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When clubs shuttered, The Jazz Gallery emerged like a phoenix

Drummer Nasheet Waits stretches out in real time on The Jazz Gallery stage.
Harold O'Neal
/
Courtesy of the artist
Drummer Nasheet Waits stretches out in real time on The Jazz Gallery stage.

The set broke around 9:15 on a Friday night in October. Narrow aisles bottlenecked with listeners. While Delta loomed outside, The Jazz Gallery hummed with pressurized excitement. Few wore masks. Many focused on cream puffs plated in the green room to celebrate the late Roy Hargrove's 52nd birthday. Among elbow taps and clinking plastic cups, the mood reflected something untraceable yet palpable: Through a year of isolation and tense returns, the Gallery community never lost touch.

Months before Mayor de Blasio issued a proof of COVID-19 vaccination requirement for indoor entertainment in August, the Gallery launched a virtual health screening to promote community safety. In September 2020 before a viral surge, then again in April 2021, the nonprofit venue sold tickets at $50 — higher than pre-pandemic rates — to a reduced-capacity audience, temporarily suspending member discounts. "Artists were having a hard time," says Artistic Director Rio Sakairi, "so we more than doubled our payment guarantee. It was the right thing to do."

Back in spring 2020, venue rallying eclipsed a panic that choked the city. Neighboring clubs followed similar impulses, embracing livestream performance models so artists could get back to work. But Sakairi created a suite of online programming unique to the Gallery: "I experimented with formats to bring music and community together."

One such format, The Lockdown Sessions, featured artists sharing video creations and chatting via video conference. Intentionally, Sakairi paired young artists with established leaders. "Lots of people tuned in for Bill Frisell," she says. "Nobody knew [bassist] Hannah Marks, but people said, 'Wow, I'm gonna go buy your CD.' These were opportunities for discovery and creating community."

Guitarist Charles Altura live-streams from The Jazz Gallery in Flatiron.
Hank O'Neal / Courtesy of the artist
/
Courtesy of the artist
Guitarist Charles Altura live-streams from The Jazz Gallery in Flatiron.

Particularly for those hunkered down abroad, the series became a lifeline. Some videos transformed the session into an art house; others, a comedy club. "Everybody was reaching for something," says Sakairi. Trombonist-composer Kalia Vandever considers The Lockdown Sessions her "most enjoyable" virtual gig: "Rio included the element of talking to the artists and the audience afterward. That felt very personal and feels very true to the Gallery community."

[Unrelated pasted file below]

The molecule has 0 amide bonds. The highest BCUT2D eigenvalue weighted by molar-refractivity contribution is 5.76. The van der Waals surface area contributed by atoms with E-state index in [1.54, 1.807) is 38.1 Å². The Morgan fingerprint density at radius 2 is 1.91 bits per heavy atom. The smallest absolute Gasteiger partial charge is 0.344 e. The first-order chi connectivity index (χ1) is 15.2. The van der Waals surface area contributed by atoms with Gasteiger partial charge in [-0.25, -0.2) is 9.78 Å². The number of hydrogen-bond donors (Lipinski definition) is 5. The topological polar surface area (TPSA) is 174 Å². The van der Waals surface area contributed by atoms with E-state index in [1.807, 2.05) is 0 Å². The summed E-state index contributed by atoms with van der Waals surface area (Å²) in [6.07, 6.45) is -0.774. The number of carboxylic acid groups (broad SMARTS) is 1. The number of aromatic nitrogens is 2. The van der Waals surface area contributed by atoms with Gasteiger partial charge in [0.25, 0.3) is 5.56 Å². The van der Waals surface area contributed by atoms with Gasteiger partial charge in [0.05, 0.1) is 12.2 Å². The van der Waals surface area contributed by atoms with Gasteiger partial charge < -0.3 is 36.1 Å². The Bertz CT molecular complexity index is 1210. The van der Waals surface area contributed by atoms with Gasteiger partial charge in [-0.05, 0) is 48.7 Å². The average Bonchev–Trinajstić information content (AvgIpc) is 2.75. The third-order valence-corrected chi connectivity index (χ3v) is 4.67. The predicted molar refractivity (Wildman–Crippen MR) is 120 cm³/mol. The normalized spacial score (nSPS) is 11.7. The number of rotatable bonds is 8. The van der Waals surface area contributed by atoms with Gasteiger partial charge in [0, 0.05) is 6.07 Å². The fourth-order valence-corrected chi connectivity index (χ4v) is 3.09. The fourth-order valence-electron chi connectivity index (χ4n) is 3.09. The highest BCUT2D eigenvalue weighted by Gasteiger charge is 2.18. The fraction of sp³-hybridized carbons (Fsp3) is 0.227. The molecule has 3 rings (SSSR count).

Eventually, the Flatiron venue began live streaming performances that would vanish after 24 hours, in deference to working musicians. Viewers embraced the virtual medium that premiered in June 2020, at least for a while. A year later, when patrons returned to physical spaces, the atmosphere online began to sour as complaints rose about sound quality and ticket prices.

Virtual programming persists, but Sakairi predicts international members will remain active for another year, then terminate their membership. In recent months, the streaming hit rate has plummeted by 90 percent from its 2020 peak to roughly 20 viewers. But heads remain cool. "We're not worried," she says. "I predicted the pandemic wouldn't change live music. And it hasn't."

The real dilemma feels more abstract. Reductive nature of live-streamed performance aside, several artists admitted to Sakairi they play "safer" when cameras are rolling. And for an improvised art form, the risk's the thing. To mitigate anxiety, the Gallery only streams Saturday performances.

With clubs now presenting livestreams alongside in-person performances, mixed reactions abound. Drummer-composer Nasheet Waits regards the move toward livestream ubiquity with measured optimism. "Music is a communal experience, to a large degree," he says. "It's not a replacement, but I think it should continue and be offered in conjunction with [in-person performance]."

Buoyed by outside funding — and similar rallying communities — like-hearted venues have invoked their inner phoenix, as well. Leaning on livestream offerings through the summer, on Sept. 14, Village Vanguard welcomed back in-person sets at full capacity. Smalls Jazz Club — whose nonprofit foundation SmallsLIVE received $25,000 from Billy Joel in April 2020 — has reclaimed its status as reigning club of the late night hang, hurdling countless obstacles including an anonymous complaint to the State Liquor Authority filed in March.

Though saddened by losses, particularly that of Jazz Standard which announced its closure in December 2020, Sakairi remains hopeful: "There's nothing like live music. It shakes you in a way that nothing on the screen can. It's a powerful thing, and I think it will be just fine."

Copyright 2021 NPR. To see more, visit https://www.npr.org.

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